Its data showed that, as of the end of May 2023, the US market was 10% more expensive than over the past 15 years, as based on earnings over the past 12 months, and 25% more expensive when looking at its dividend yield.  On a price-to-book measure, which assesses share prices versus the value of a company’s assets, it is 44% more expensive than normal.

In contrast, UK shares are 18% cheaper than over the past 15 years based on their earnings, and around neutral based on dividend yields.

Schroder Global Recovery, a fund that has a value investment style, has just 20% invested in US shares, compared with nearly 70% for the MSCI World benchmark.

The team behind the strategy said: “When you look at fundamental valuation metrics, it is clear the US market is piping hot. With a cyclically adjusted p/e ratio (CAPE) of 28 today, versus an average of 20x since Refinitiv data started in 1970, there’s no doubt we are well above normalised levels.

“Its current valuation has only been higher in 15% of all months since then. While we aren’t macro investors, we believe valuations mean revert over the long run and stock market history shows this to be true. Whether it is driven by human behaviour of fear and greed, or by the natural market cycle, history would suggest US valuations are unsustainable elevated.

“This is what we also observe from a bottom-up standpoint. While the US market accounts for nearly 70% of the global benchmark, we are only able to find a handful of companies that offer compelling returns given the associated risks.”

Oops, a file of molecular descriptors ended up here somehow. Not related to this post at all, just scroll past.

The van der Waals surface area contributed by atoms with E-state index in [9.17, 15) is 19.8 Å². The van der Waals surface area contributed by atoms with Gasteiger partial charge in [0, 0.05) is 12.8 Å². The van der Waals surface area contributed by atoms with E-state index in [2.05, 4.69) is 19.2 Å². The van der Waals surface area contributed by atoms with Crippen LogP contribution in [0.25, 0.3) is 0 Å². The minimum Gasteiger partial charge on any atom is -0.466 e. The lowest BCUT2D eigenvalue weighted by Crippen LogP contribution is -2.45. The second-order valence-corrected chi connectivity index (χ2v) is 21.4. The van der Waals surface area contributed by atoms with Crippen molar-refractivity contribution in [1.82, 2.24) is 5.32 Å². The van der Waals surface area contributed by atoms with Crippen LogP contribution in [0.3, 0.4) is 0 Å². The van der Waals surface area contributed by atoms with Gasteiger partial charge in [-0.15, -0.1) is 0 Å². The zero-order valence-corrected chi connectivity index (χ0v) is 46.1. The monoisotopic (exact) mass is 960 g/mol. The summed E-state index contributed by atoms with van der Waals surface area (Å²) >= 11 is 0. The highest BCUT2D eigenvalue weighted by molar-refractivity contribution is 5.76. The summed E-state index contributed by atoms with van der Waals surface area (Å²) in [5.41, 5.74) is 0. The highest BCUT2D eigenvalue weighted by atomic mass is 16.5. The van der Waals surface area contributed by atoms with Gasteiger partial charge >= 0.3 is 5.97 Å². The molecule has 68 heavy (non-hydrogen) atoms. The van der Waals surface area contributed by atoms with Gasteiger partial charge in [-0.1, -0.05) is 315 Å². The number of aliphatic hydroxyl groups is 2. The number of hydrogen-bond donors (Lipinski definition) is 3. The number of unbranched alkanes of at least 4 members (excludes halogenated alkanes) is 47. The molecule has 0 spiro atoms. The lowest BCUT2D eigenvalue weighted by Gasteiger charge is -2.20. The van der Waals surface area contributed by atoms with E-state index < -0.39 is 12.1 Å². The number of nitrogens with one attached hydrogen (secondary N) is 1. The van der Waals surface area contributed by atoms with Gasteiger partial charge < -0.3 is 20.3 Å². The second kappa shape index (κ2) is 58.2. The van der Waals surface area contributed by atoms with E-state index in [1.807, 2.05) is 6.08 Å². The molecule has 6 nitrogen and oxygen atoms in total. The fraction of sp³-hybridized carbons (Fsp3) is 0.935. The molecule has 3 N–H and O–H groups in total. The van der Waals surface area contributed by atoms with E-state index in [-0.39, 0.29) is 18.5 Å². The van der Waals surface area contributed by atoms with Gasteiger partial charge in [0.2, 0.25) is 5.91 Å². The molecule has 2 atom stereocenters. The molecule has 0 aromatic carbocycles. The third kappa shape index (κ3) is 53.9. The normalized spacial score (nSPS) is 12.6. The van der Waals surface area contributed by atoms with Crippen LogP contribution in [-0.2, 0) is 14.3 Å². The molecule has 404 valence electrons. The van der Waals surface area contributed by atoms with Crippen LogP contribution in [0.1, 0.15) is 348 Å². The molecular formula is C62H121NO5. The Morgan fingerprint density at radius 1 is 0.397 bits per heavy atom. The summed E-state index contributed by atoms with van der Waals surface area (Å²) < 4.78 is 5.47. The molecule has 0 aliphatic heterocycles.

Another measure that American shares could be overvalued, is that companies operating in similar industries but are listed in the US are far more expensive than UK peers. Unilever and Diageo, for example, trade at p/e ratios of 15.5 and 21.5, compared with 25.2 and 40 for Procter & Gamble and Brown-Forman, the Jack Daniels owner.

Pay up for quality

Terry Smith, manager of Fundsmith Equity, is happy to pay up for shares that are high quality. He currently has 65% invested in America and just 4.4% in the UK.

Writing in 2021, he said: “Our portfolio consists of companies that are fundamentally a lot better than the average of those in either index and are valued higher than the average S&P 500 company and much higher than the average FTSE 100 company.

“However, it is wise to bear in mind that despite the rather sloppy shorthand used by many commentators, highly rated does not equate to expensive any more than lowly rated equates to cheap.”

He said that paying up for quality businesses means you can beat the market. He calculated that in 1973 you could have paid a p/e of 281 for L'Oreal , 174 for Brown-Forman, 100 for PepsiCo, 44 for Procter & Gamble and 31 for Unilever and still made 7% a year in returns, compared with 6.2% for the MSCI World index. 

“I am not suggesting we will pay those multiples, but it puts the sloppy shorthand of p/e's equating to expensive stocks into perspective,” he said.

These articles are provided for information purposes only.  Occasionally, an opinion about whether to buy or sell a specific investment may be provided by third parties.  The content is not intended to be a personal recommendation to buy or sell any financial instrument or product, or to adopt any investment strategy as it is not provided based on an assessment of your investing knowledge and experience, your financial situation or your investment objectives. The value of your investments, and the income derived from them, may go down as well as up. You may not get back all the money that you invest. The investments referred to in this article may not be suitable for all investors, and if in doubt, an investor should seek advice from a qualified investment adviser.